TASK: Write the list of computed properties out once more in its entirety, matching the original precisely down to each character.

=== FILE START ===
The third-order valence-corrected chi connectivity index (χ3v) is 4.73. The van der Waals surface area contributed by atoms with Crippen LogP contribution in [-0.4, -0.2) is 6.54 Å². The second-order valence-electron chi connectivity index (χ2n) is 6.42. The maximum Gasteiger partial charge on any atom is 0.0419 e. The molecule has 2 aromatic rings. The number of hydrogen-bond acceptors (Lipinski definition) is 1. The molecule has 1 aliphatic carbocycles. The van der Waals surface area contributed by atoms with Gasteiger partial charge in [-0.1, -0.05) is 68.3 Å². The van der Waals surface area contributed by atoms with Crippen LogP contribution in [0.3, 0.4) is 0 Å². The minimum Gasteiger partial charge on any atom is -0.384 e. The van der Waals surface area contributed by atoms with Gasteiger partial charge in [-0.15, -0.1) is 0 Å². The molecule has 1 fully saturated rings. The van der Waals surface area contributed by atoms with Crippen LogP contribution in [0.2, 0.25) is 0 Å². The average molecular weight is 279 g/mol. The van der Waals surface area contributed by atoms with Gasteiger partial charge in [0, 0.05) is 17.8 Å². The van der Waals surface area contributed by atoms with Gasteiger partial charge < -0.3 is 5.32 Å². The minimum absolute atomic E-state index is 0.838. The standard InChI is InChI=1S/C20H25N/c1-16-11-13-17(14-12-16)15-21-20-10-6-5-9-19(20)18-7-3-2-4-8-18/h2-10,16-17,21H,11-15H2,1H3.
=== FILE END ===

The third-order valence-corrected chi connectivity index (χ3v) is 4.73. The van der Waals surface area contributed by atoms with Crippen LogP contribution in [-0.4, -0.2) is 6.54 Å². The second-order valence-electron chi connectivity index (χ2n) is 6.42. The maximum Gasteiger partial charge on any atom is 0.0419 e. The molecule has 2 aromatic rings. The number of hydrogen-bond acceptors (Lipinski definition) is 1. The molecule has 1 aliphatic carbocycles. The van der Waals surface area contributed by atoms with Gasteiger partial charge in [-0.1, -0.05) is 68.3 Å². The van der Waals surface area contributed by atoms with Crippen LogP contribution in [0.3, 0.4) is 0 Å². The minimum Gasteiger partial charge on any atom is -0.384 e. The van der Waals surface area contributed by atoms with Gasteiger partial charge in [-0.15, -0.1) is 0 Å². The molecule has 1 fully saturated rings. The van der Waals surface area contributed by atoms with Crippen LogP contribution in [0.2, 0.25) is 0 Å². The average molecular weight is 279 g/mol. The van der Waals surface area contributed by atoms with Gasteiger partial charge in [0, 0.05) is 17.8 Å². The van der Waals surface area contributed by atoms with Gasteiger partial charge < -0.3 is 5.32 Å². The minimum absolute atomic E-state index is 0.838. The standard InChI is InChI=1S/C20H25N/c1-16-11-13-17(14-12-16)15-21-20-10-6-5-9-19(20)18-7-3-2-4-8-18/h2-10,16-17,21H,11-15H2,1H3.